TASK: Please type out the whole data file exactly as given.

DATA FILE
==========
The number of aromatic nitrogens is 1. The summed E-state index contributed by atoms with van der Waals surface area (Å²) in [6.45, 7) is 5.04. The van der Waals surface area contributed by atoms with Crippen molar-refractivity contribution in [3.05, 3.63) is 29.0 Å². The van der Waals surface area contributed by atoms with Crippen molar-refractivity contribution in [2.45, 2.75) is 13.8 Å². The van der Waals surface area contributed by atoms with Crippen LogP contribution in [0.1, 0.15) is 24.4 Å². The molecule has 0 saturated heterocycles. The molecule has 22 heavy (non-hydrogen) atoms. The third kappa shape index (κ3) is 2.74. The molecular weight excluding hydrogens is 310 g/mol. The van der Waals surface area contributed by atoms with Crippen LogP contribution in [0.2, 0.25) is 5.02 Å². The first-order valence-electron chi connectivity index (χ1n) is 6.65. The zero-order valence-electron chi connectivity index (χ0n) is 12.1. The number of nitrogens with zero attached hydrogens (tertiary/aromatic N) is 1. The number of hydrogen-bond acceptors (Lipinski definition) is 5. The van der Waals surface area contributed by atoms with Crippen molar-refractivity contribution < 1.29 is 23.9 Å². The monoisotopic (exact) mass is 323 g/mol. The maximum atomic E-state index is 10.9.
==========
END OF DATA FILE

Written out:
The number of aromatic nitrogens is 1. The summed E-state index contributed by atoms with van der Waals surface area (Å²) in [6.45, 7) is 5.04. The van der Waals surface area contributed by atoms with Crippen molar-refractivity contribution in [3.05, 3.63) is 29.0 Å². The van der Waals surface area contributed by atoms with Crippen molar-refractivity contribution in [2.45, 2.75) is 13.8 Å². The van der Waals surface area contributed by atoms with Crippen LogP contribution in [0.1, 0.15) is 24.4 Å². The molecule has 0 saturated heterocycles. The molecule has 22 heavy (non-hydrogen) atoms. The third kappa shape index (κ3) is 2.74. The molecular weight excluding hydrogens is 310 g/mol. The van der Waals surface area contributed by atoms with Crippen LogP contribution in [0.2, 0.25) is 5.02 Å². The first-order valence-electron chi connectivity index (χ1n) is 6.65. The zero-order valence-electron chi connectivity index (χ0n) is 12.1. The number of nitrogens with zero attached hydrogens (tertiary/aromatic N) is 1. The number of hydrogen-bond acceptors (Lipinski definition) is 5. The van der Waals surface area contributed by atoms with Crippen molar-refractivity contribution < 1.29 is 23.9 Å². The monoisotopic (exact) mass is 323 g/mol. The maximum atomic E-state index is 10.9.